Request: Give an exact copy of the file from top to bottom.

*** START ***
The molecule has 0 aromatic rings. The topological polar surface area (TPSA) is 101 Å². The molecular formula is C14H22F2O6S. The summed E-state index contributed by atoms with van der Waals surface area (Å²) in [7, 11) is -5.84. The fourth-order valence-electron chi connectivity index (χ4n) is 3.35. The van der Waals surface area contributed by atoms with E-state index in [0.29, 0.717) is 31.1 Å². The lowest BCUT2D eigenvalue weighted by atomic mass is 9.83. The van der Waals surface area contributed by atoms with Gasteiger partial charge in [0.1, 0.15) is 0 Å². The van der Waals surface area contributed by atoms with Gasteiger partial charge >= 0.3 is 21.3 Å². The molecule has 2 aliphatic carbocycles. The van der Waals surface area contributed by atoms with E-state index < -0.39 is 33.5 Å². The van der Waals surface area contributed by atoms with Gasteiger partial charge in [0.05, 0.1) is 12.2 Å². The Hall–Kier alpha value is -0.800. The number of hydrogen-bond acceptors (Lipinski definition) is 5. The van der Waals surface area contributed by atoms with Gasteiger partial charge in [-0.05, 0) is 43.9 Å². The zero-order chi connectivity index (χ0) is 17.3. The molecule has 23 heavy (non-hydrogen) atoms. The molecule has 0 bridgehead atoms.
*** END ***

The molecule has 0 aromatic rings. The topological polar surface area (TPSA) is 101 Å². The molecular formula is C14H22F2O6S. The summed E-state index contributed by atoms with van der Waals surface area (Å²) in [7, 11) is -5.84. The fourth-order valence-electron chi connectivity index (χ4n) is 3.35. The van der Waals surface area contributed by atoms with E-state index in [0.29, 0.717) is 31.1 Å². The lowest BCUT2D eigenvalue weighted by atomic mass is 9.83. The van der Waals surface area contributed by atoms with Gasteiger partial charge in [0.1, 0.15) is 0 Å². The van der Waals surface area contributed by atoms with Gasteiger partial charge >= 0.3 is 21.3 Å². The molecule has 2 aliphatic carbocycles. The van der Waals surface area contributed by atoms with E-state index < -0.39 is 33.5 Å². The van der Waals surface area contributed by atoms with Gasteiger partial charge in [0.05, 0.1) is 12.2 Å². The Hall–Kier alpha value is -0.800. The number of hydrogen-bond acceptors (Lipinski definition) is 5. The van der Waals surface area contributed by atoms with Gasteiger partial charge in [-0.05, 0) is 43.9 Å². The zero-order chi connectivity index (χ0) is 17.3. The molecule has 23 heavy (non-hydrogen) atoms. The molecule has 0 bridgehead atoms.